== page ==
Justin Earle

“Landlord’s a cheap bastard,” says singer-songwriter Justin Townes Earle, gesturing toward the dripping faucet in his kitchen. It’s par for the course here in Crown Heights, Brooklyn. And given the arctic conditions outside, things could be worse: A sheet of paper taped above the mailboxes in Earle’s building’s entryway announces “1/9 BOILER BROKEN!!!” Fortunately, today is not January 9.

“I’ve lived in neighborhoods like this all my life,” Earle says. He’s seen a lot in his 27 years, as we’re about to find out. Crown Heights is a piece of cake.

We’ll get it out of the way now: Justin Townes Earle is the son of country maverick Steve Earle.
“I’m more my momma’s boy than father’s son any day of the week,” he says. “Though you can’t prove that for attitude.” No shit. Unlike Daddy, he’s long and lean, and seems made more of not-Steve than Steve, which is fitting. “My parents were well divorced when Guitar Town came out,” he explains. “I was born and raised in Nashville. My dad moved out to L.A., and I saw him two or three times a year.” And Steve, cultivating a drug habit that would hobble his career and nearly kill him, wasn’t exactly sending wads of cash to his ex-wife and son.

Justin ran away from home at 15, and fell harder and faster into drug addiction than his father. In short order, his life became unsustainable: On the road with his clean and sober father, he played keys in the band and did way too much coke; back in Nashville, he lived on the streets. “The last two years I was using, I lived with two sweet ladies who were probably the nastiest prostitutes in Nashville,” he recalls.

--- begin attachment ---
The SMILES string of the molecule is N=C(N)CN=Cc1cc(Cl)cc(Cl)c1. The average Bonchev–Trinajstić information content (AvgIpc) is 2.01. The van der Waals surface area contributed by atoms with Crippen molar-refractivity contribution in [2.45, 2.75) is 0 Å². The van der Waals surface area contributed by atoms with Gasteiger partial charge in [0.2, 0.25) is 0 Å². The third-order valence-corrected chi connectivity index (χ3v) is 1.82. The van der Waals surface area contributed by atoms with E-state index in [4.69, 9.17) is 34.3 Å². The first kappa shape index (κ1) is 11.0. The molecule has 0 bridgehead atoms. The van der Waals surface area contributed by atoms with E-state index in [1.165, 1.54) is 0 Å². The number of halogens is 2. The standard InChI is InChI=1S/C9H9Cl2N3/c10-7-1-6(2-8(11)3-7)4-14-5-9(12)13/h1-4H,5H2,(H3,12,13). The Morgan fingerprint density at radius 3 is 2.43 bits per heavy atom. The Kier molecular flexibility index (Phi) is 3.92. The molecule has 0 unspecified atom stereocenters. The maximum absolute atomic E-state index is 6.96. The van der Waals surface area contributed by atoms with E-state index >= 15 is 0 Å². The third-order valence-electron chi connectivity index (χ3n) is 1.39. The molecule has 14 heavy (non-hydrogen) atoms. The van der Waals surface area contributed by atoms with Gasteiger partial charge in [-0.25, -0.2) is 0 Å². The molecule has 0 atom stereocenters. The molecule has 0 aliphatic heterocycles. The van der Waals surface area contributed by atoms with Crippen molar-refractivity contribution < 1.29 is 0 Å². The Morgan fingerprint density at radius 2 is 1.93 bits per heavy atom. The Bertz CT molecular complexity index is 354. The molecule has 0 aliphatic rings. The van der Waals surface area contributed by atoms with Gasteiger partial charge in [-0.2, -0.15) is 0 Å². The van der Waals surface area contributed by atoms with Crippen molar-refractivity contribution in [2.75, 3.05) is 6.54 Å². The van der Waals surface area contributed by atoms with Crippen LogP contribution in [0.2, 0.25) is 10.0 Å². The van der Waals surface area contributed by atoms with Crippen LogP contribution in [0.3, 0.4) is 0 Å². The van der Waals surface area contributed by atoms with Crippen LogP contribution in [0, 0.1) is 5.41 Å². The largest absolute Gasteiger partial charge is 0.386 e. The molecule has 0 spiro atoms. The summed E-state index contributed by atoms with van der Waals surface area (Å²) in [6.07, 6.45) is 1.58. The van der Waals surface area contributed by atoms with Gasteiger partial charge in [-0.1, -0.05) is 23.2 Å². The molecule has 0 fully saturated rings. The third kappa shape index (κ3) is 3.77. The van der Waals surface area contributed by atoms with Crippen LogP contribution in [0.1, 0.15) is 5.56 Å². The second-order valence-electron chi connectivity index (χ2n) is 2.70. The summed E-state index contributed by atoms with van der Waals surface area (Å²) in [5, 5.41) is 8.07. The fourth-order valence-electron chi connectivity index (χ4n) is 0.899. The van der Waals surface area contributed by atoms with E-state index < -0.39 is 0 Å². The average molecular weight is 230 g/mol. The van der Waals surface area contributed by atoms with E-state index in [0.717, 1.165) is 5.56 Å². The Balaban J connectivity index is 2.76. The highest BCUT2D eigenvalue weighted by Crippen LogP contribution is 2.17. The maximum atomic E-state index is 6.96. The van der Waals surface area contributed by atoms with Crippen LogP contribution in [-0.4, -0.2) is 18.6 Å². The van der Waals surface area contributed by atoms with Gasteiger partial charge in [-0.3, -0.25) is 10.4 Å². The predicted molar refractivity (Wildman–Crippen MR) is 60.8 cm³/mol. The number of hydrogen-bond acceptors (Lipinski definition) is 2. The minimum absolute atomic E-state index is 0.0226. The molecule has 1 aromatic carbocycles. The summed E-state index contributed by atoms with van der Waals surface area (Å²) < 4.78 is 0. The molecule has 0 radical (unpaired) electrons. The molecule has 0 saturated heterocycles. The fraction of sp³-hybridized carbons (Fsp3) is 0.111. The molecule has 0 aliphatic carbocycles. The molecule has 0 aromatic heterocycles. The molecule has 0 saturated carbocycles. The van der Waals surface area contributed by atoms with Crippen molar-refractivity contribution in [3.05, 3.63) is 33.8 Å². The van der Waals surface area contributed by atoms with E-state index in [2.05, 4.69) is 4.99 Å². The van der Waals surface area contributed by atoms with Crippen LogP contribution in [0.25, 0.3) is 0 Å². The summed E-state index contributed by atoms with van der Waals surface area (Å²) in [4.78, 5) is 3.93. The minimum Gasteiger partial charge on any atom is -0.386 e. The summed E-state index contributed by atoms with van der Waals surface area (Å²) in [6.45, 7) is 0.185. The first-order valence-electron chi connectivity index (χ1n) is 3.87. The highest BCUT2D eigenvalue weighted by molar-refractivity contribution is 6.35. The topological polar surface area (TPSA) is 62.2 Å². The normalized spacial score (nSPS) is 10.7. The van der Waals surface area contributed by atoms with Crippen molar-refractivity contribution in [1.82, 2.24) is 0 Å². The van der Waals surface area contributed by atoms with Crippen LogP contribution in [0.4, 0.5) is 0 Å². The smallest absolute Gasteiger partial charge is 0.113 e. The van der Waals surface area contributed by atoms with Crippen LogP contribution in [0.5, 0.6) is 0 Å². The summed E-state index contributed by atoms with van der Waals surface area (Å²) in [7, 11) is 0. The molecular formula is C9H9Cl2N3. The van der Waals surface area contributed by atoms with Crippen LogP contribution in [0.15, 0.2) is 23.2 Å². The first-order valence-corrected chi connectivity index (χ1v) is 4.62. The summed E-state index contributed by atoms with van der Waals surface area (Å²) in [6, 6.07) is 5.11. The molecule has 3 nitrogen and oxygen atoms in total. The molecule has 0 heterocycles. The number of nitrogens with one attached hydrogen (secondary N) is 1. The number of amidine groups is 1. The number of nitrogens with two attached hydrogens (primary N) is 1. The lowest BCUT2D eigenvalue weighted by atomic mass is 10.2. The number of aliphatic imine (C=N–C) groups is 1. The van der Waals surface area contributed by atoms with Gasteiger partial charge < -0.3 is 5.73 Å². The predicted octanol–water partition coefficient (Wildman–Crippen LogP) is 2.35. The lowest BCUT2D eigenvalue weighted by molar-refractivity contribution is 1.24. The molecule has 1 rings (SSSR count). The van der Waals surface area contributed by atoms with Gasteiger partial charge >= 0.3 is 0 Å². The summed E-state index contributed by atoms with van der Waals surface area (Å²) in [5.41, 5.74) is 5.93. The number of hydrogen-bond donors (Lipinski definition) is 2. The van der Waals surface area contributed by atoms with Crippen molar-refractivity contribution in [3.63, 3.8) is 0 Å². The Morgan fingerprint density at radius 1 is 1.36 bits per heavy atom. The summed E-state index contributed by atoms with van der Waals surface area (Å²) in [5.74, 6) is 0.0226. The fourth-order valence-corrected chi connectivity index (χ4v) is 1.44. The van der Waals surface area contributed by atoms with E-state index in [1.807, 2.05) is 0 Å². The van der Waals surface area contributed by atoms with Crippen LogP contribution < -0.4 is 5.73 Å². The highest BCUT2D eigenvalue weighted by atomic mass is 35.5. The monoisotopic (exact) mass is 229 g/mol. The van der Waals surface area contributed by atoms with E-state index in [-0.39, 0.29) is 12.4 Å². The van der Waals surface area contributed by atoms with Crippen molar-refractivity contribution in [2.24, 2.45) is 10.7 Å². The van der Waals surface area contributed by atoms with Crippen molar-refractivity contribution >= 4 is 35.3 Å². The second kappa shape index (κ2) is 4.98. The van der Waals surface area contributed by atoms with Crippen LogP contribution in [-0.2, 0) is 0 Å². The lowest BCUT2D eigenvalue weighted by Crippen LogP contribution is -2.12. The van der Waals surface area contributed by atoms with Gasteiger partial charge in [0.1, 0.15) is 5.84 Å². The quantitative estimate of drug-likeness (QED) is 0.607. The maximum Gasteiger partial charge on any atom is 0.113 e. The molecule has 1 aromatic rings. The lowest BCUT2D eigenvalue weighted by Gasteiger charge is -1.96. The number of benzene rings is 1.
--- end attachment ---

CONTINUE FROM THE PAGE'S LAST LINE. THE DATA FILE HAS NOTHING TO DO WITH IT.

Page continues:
Like his dad, he cleaned up—and like his dad, he is a hell of a songwriter. But there are significant differences: Justin is a better singer and more country. By the former we mean that he doesn’t snarl, and by the latter we mean he’ll never be pegged as “country-rock.” For proof, listen to the title track of his 2008 album, The Good Life, a lonesome shuffle that pines for the Grand Ole Opry circa 1953, five years before his father was born. Midnight at the Movies, released in March, picks up where Good Life left off.
Much of Justin’s story is written on his body. A heart with yellow roses around it is for Papa, his father’s father. The idea for a pair of hammers next to his thumb comes from Guy Clark, who told the young Justin he had “thumbs like sledgehammers.” His most important tattoo might be the black circle with three stars—the symbol of Tennessee. “I’ll always be a Tennessee boy,” he says. “I love New York, but it’s just where I’m staying. When I die I’ll be buried in Tennessee, preferably the eastern mountains.”

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